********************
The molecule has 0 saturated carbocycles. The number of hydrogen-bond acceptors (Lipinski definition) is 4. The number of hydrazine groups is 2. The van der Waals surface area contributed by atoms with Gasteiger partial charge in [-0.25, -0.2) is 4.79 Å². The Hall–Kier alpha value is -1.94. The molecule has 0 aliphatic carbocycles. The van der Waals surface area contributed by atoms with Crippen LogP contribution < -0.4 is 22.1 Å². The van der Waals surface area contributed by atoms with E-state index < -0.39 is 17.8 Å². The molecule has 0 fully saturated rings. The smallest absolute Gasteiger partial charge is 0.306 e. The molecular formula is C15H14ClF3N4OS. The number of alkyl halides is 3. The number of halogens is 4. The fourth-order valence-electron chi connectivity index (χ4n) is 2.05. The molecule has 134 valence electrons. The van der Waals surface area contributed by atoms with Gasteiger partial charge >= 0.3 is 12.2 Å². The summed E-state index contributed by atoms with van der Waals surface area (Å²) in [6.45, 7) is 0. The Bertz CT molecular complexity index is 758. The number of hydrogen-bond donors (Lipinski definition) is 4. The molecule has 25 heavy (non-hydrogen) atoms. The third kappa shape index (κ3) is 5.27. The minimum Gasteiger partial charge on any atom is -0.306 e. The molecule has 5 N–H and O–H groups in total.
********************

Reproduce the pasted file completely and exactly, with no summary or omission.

The molecule has 0 saturated carbocycles. The number of hydrogen-bond acceptors (Lipinski definition) is 4. The number of hydrazine groups is 2. The van der Waals surface area contributed by atoms with Gasteiger partial charge in [-0.25, -0.2) is 4.79 Å². The Hall–Kier alpha value is -1.94. The molecule has 0 aliphatic carbocycles. The van der Waals surface area contributed by atoms with Crippen LogP contribution < -0.4 is 22.1 Å². The van der Waals surface area contributed by atoms with E-state index < -0.39 is 17.8 Å². The molecule has 0 fully saturated rings. The smallest absolute Gasteiger partial charge is 0.306 e. The molecular formula is C15H14ClF3N4OS. The number of alkyl halides is 3. The number of halogens is 4. The fourth-order valence-electron chi connectivity index (χ4n) is 2.05. The molecule has 134 valence electrons. The van der Waals surface area contributed by atoms with Gasteiger partial charge >= 0.3 is 12.2 Å². The summed E-state index contributed by atoms with van der Waals surface area (Å²) in [6.45, 7) is 0. The Bertz CT molecular complexity index is 758. The number of hydrogen-bond donors (Lipinski definition) is 4. The molecule has 25 heavy (non-hydrogen) atoms. The third kappa shape index (κ3) is 5.27. The minimum Gasteiger partial charge on any atom is -0.306 e. The molecule has 5 N–H and O–H groups in total.